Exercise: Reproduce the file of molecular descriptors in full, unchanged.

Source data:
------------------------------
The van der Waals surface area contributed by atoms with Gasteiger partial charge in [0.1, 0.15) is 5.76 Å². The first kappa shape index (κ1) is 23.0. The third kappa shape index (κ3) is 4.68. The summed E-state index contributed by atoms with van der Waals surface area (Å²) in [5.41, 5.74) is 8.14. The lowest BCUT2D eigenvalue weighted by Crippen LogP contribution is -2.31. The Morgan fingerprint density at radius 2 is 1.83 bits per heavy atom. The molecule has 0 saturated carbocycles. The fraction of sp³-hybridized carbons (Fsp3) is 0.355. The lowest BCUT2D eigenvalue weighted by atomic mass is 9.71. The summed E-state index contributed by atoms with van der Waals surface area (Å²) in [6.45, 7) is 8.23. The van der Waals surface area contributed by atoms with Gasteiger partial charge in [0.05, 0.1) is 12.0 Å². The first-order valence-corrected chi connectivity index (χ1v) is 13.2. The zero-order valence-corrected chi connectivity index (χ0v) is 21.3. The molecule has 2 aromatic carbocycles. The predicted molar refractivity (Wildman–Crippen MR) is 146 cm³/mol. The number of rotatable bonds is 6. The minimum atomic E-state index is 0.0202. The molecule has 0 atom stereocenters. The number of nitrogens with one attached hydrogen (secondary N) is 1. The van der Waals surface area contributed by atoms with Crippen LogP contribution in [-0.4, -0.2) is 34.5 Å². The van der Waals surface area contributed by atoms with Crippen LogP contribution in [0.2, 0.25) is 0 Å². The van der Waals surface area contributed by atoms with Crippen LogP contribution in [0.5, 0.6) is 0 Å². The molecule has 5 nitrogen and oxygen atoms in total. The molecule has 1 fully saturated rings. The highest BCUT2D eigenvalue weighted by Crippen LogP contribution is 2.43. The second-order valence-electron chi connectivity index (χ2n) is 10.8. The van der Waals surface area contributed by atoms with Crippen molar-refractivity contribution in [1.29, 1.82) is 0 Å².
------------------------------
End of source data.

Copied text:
The van der Waals surface area contributed by atoms with Gasteiger partial charge in [0.1, 0.15) is 5.76 Å². The first kappa shape index (κ1) is 23.0. The third kappa shape index (κ3) is 4.68. The summed E-state index contributed by atoms with van der Waals surface area (Å²) in [5.41, 5.74) is 8.14. The lowest BCUT2D eigenvalue weighted by Crippen LogP contribution is -2.31. The Morgan fingerprint density at radius 2 is 1.83 bits per heavy atom. The molecule has 0 saturated carbocycles. The fraction of sp³-hybridized carbons (Fsp3) is 0.355. The lowest BCUT2D eigenvalue weighted by atomic mass is 9.71. The summed E-state index contributed by atoms with van der Waals surface area (Å²) in [6.45, 7) is 8.23. The van der Waals surface area contributed by atoms with Gasteiger partial charge in [0.05, 0.1) is 12.0 Å². The first-order valence-corrected chi connectivity index (χ1v) is 13.2. The zero-order valence-corrected chi connectivity index (χ0v) is 21.3. The molecule has 2 aromatic carbocycles. The predicted molar refractivity (Wildman–Crippen MR) is 146 cm³/mol. The number of rotatable bonds is 6. The minimum atomic E-state index is 0.0202. The molecule has 0 atom stereocenters. The number of nitrogens with one attached hydrogen (secondary N) is 1. The van der Waals surface area contributed by atoms with Crippen LogP contribution in [-0.4, -0.2) is 34.5 Å². The van der Waals surface area contributed by atoms with Crippen LogP contribution in [0.2, 0.25) is 0 Å². The van der Waals surface area contributed by atoms with Crippen LogP contribution in [0.5, 0.6) is 0 Å². The molecule has 5 nitrogen and oxygen atoms in total. The molecule has 1 fully saturated rings. The highest BCUT2D eigenvalue weighted by Crippen LogP contribution is 2.43. The second-order valence-electron chi connectivity index (χ2n) is 10.8. The van der Waals surface area contributed by atoms with Crippen molar-refractivity contribution in [1.29, 1.82) is 0 Å².